According to a recent study published in the journal Current Opinion in Behavioral Sciences, the year’s most popular video game may also be the worst for a child’s health.
The report, authored by Frans Folkvord, a behavioral scientist at Radboud University in The Netherlands, suggests that games that are related to candy, such as Candy Crush, can increase the number of calories a child takes in, writes Justin Caba of Medical Daily.
On television, the commercials are clearly delineated blocks and that can help viewers resist temptation, but on the Internet, the advertising is combined with other kinds of content, according to Folkvard.
The researcher and his team measured the effects of masked online food advertisements, used by Candy Crush and other games like it, on the eating behavior of over 1,000 children. In between playing these “advergames” in which there were real or embedded food ads, children were given five-minute breaks. During that time they were offered an apple or a piece of candy.
The kids who played the games with embedded food advertisements consumed 55% more of the offered candy. They also ate an average of 72% more calories than children from the control group. Only 6% of the kids realized that the games were complexly arranged advertisements.
The team estimates that two-thirds of primary school-age children play one of these branded Internet games at least once a week. Two years after the study was completed, there was no effect on the candy-eating kids’ body mass index (BMI), but the children who chose an apple over candy had a lower BMI.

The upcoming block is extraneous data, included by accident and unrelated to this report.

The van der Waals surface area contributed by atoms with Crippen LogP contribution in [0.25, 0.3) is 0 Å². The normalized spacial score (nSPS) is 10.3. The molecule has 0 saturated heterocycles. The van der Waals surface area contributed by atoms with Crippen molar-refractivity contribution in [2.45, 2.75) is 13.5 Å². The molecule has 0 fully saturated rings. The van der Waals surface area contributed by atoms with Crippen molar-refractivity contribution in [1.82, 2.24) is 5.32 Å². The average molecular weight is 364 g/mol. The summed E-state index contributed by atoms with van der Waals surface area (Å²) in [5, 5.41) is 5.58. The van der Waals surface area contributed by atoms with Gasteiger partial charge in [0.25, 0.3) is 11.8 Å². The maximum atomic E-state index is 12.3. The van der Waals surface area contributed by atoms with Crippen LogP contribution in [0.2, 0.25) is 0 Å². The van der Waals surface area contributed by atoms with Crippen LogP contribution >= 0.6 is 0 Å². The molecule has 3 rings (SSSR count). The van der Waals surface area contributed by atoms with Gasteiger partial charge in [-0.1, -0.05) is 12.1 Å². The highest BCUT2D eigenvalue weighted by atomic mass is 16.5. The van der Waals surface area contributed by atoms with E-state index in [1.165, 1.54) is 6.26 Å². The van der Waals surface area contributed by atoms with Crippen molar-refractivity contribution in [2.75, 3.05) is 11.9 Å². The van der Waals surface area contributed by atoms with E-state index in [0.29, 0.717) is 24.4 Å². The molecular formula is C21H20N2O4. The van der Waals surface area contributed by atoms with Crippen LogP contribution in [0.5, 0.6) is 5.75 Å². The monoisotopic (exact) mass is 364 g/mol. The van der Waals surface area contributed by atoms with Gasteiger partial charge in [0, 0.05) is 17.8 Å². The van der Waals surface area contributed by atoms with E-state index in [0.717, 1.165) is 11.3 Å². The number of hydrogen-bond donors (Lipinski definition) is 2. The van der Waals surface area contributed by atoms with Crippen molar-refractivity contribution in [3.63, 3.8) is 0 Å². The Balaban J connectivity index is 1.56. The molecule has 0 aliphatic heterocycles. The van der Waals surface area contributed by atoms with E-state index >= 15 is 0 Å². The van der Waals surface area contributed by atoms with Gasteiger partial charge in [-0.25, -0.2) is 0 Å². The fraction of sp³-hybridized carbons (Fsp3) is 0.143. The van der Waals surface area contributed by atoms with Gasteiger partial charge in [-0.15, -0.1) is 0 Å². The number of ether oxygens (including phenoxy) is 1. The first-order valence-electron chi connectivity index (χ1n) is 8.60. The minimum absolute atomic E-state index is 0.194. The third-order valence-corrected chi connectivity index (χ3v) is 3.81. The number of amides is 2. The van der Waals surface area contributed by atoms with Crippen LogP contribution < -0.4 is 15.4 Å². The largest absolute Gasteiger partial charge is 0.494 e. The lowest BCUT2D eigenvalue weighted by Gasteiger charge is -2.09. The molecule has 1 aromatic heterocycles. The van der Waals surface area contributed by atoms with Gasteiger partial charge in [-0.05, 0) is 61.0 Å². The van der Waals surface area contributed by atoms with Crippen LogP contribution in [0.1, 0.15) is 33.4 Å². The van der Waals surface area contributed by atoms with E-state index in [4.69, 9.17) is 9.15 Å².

“Children play a game, get hungry and reach for treats. As the cycle continues, children fail to learn healthy eating behavior,” Folkvord added. “The results of my study indicate that these advertisements have an even heavier influence on children who are already overweight.”
Folkvord is joining with the University of Barcelona to convince the European Union to begin discussions on how to prohibit food commercials that target children. Fans of Candy Crush point out that there are hundreds of other match-three games out there that are not centered on unhealthy foods.
The researcher added that supportive parenting can make a difference in this behavior, reports Conner Flynn for Geeky-Gadgets.
According to an article published on the National Center for Biotechnology Information (NCBI) site by Debbe Thompson, Ph.D., of the Children’s Nutrition Research Center, Pediatrics, Baylor College of Medicine, there are what is known as “serious video games.” Thompson said that this technology may be able to offer an effectual method for young people to adopt healthier behaviors.
The new genre of video games target health behaviors by combining entertainment with such components as goal setting and problem solving. Dr. Thompson and her colleagues have been developing and evaluating a variety of “serious” video games and other technological interventions for childhood obesity prevention for several years.
Although the team acknowledges that developing these video games is difficult, time-consuming, imposing, and exhausting, it is also a niche in the video game arena that can make a difference in a child’s weight, eating habits, and overall wellbeing. She says this may be a huge step in the right direction for the juvenile gaming industry.